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Nerve damage/possible mass near ear?
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Nerve damage/possible mass near ear?

Here's the perplexing case:

Patient suffers from frequent mirgraines.
Patient decides to have an MRI without contrast.
MRI reveals herniated disc in neck and "something else" near ear?
Neurologist asks patient if she had a recent concussion or injury to the brain. Patient says no. Neurologist asks if patient has trouble hearing. Patient says no.  
Neurologist is evasive in telling patient what the test reveals, subsequently orders further tests in office - e.g. nerve testing on hands. Test results have yet to come back.
Neurologist is concerned and requests second MRI, yet still refuses to tell patient what the other image in the MRI revealed. Patient is now waiting to schedule another MRI.

Is this a tumor, nerve damage, or some other brain malady? Thank you for your time.

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The nerve conduction tests were probably done to determine any nerve injury secondary to the disk herniation found on MRI. Please share with us this information once the results come in.

Do you have the reports of the MRI findings? It would be difficult to say whether the findings on MRI are associated with a tumor or some other brain condition without the imaging results.

It would be best for the patient to wait for the second MRI to be done and talk with the neurologist about this. The second MRI might provide more clues as to the etiology of the lesion.

Hope this helps.
Dear Dr. Godofredo,

Thank you for responding. I finally obtained the MRI reports. I would like a second opinion:


Examination consists of T1 weighted sagittal and axial images, T2 weighted axial and FLAIR axial images through the head. No intravenous contrast was administered.

The ventricular system and cortical sulci are midly diffusely prominent consistent with mild cerebral atrophy. There is a mild periventricular T2 signal hyperintesnity appropriate for the patient's age.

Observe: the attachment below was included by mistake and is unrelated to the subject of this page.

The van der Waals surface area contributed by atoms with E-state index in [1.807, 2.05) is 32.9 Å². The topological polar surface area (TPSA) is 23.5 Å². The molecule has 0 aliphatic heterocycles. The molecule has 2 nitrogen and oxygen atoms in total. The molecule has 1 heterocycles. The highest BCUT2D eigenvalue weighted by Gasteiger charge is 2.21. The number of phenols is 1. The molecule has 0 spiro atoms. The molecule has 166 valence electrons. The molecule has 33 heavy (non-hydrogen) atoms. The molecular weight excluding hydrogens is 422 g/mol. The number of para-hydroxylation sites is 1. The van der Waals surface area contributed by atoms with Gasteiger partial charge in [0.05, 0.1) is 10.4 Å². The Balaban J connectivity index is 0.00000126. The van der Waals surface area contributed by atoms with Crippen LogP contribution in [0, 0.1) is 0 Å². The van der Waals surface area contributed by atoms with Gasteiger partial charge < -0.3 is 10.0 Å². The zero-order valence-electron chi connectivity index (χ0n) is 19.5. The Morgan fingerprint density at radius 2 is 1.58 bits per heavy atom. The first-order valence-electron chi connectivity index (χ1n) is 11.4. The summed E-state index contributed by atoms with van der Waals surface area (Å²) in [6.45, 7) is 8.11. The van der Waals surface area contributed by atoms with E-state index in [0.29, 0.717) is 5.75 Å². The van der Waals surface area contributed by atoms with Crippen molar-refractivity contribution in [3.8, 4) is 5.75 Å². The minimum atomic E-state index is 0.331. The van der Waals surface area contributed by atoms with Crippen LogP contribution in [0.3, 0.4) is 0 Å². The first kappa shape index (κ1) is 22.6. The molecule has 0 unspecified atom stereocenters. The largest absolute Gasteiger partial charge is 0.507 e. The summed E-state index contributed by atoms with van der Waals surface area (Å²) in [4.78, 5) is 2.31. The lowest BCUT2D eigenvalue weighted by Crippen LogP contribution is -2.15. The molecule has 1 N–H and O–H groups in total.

No focal mass or focal infarcts are idenified within the brain parenchyma supratentorially or infratentorially.

There is asymmetry of the seventh and eight nerve bundles with that on the right being larger than that on the left. There is particularly increased soft tissue signal related to the seventh and eighth nerve bundles on this noncontrast MRI. This signal alteration measures approximately 4x 1.7 cm in dimension.

The cochlea and vestibule are normal.

The optic globes and retrobular soft tissues are normal.

Paranasal sinuses are remarkable for the presence of mild mucosal thickening to the right maxillary.


1. Mild cerebral atrophy
2. Asymmetry of the seventh and eighth nerve bundles with the right being larger than the left. Possibility of acoustic neuroma is considered (see sagittal images #8 and axial images #36 & #56). Correlation with thin pre and postcontrast MRI through the posterior fossa is recommended.


TECHNIQUE: MRI of the brain was performed in multiseuquential, multiplanar images. No contrast was performed due to patient's refusal.

FINDINGS: There is a small soft tissue mass at the region of the right cerebellopontine asngle compatible with an intracanalicular vestibular cochlear schwannoma on the right. The left intracanalicular region is unremarkable.

The remainder of the brain parenchyma is unremarkable. There is no intracranial hemorrhage, mass, mass effect, or midline shift.

The sucli, ventricles, and cisterns are normal for the patient's age.

There is no evidence of fracture.

IMPRESSION: Small soft tissue mass suggestive of intracanalicular vestibular cochlear schwannoma on the right. For further confirmation, contrast enhanced MRI of the brain may provide additional information.
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